VBScript command-line performance question

  • I'm loading a new database with over

    1 million rows in one table and updating 220,000 rows in another table. This process was taking 42 hours. With some indexes, the completion time is now down to 25 hours. I'm changing to stored procedures for a little more performance gain.

    I know 25 hours is a lot of time to load 1 million records and update 220,000. I don't have much time or resources to research this. This Command-line VBScript will only have to run one time. It is a data conversion from an old Mainframe system. It is not a straight bulk load, there is lots of other processing going on.

    My question is about log files and the logging mechanism.

    When I started my last test, I checked on the number of inserts in the first 10 minutes of the script. Then I estimated that the script would complete in 8 hours, but it took 25. It seemed to slow down as it went along. There was nothing else running on the server, it ran over the week-end and there was no one here.

    Could this be a logging issue? I don't need to roll anything back. I'm going to try this every 100,000 inserts:



    * ===========

    * Shrink the Transaction Log file


    CREATE PROCEDURE sp_truncate_log




    On another note, this does not seem to actually shrink the log that much.

    Any ideas on cleaning up the log file as the script runs?


  • could be logs. Have you tried committing in smaller batches? Not one transaction. Also, are there triggers?

    Steve Jones




  • quote:

    It seemed to slow down as it went along.

    Could it be an issue with your clustered index? As more records are beeing added the clustered index grows and if you have a wide and/or unique index maybe you are starting to experience huge amounts of page splits and your I/O might not cope? How about doing your inserts (if you are doing single inserts) into a # table without index and now-and-then do a INSERT INTO (..) SELECT (...) to let SS optimize your inserts with respect to I/O use and page division?

  • Unless your data is sorted in clustered index order, remove your index before you load and then rebuild it.

    Also, I doubt that VBScript is the quickest language to do any conversion. We found the fastest method was to convert the data using C and bulkload using the BCP API, running 7 loads in parallel (8 CPUs).



  • As long as you are committing in small batches - as Steve suggests - there may be some benefit to setting a recovery mode of "Simple" on your target database (Database -> Properties -> Options). Remember to set it back when you are finished.

    This means that the logfile will only retain information for incomplete transactions so there should be no need to shrink the log every so often.

  • Forgot to ask if your database has been pre-sized? You may be wasting time auto-extending?


  • This may be a dumb question, but is DTS an option for you?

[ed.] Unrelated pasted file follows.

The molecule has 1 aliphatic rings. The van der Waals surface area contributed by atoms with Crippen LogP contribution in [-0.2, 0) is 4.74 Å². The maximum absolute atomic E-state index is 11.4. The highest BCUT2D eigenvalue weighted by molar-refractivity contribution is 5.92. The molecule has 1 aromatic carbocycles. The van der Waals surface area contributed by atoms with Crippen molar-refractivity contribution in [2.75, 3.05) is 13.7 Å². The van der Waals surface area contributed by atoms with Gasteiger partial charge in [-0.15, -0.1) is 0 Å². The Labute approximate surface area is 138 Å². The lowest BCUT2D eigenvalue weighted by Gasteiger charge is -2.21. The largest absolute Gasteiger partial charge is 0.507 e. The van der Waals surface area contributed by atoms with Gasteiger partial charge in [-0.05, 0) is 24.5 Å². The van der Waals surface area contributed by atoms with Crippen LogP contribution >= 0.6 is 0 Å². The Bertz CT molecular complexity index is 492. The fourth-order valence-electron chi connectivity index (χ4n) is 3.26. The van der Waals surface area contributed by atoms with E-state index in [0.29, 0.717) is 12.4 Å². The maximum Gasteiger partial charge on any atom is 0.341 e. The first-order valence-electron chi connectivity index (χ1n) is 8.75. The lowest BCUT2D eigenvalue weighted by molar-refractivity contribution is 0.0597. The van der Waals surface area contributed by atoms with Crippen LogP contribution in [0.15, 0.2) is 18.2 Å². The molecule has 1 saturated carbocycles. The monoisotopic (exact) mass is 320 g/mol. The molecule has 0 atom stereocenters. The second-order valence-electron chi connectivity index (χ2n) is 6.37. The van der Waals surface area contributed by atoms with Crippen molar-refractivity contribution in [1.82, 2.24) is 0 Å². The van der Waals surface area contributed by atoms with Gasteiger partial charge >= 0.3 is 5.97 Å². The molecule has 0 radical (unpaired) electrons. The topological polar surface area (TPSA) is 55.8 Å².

Using a text file as the source and an table as the destination can be extremely fast. With straight ActiveX copy columns I've been loading around 700,000 records in about 9 minutes. These are not small records, either....over 150 columns, and our servers aren't that high end.

    The table I'm importing to is just a staging table, no indexes and the columns are named exactly as the text file headers (this makes setting up the DTS package super easy). The options I have turned on are "use fast load", "Keep Null Values", and "Table Lock", And I've turned off "Check Constraints".

    After the import I add a NONCLUSTERED index to whatever column I'll use later in my joins, then it's stored procedures for all transformations, Inserts, Updates, etc (which you can throttle if you're worried about tran log issues).



    Signature is NULL

  • The only non-clustered indexes are on the tables used as input (select). The tables that have rows updated or inserted have one key field as an index. The table which will have the 1 million rows inserted has an Identity on its key field. If the key field is being incremented by 1 for each insert, I did not think there would be any page splits.

    DTS is not an option.

    A rewrite to C is not an option. This program is a one time run.

    I have not been executing any commits. Would this help? There are no Triggers.

    I have to use ADO Recordsets as Cursors to sequentially process the input tables. The Cursors open quickly, but like I mentioned the processing slows down as it goes along.

    I don't think the database is pre-sized. We have a very small shop here, (2) Engineers, and no DBA.

    Clavin, how can I "throttle" a Stored Procedure?

    On another note, my last test ran for 28 hours. There were two changes in this test. One: I put the tables the script uses for input in another database on a different disk controller, and two: I executed the Stored Procedure (sp_truncate_log) every 500 inserts.

    When this script had run for about an hour, it had inserted 100,000 rows. In the end it was 28 hours for 1,100,000 rows. I was hoping for 11 hours.

    Thanks for all of the suggestions and feedback.

    I'm going to execute a Select every 50,000 inserts, change the recovery mode to "simple."

    Would it help to create the database with larger allocations? It's a new DB for a new application, so I have this option. Right now the Data file is 208mb used and 218mb free, the Log file is 796mb used and 367mb free.

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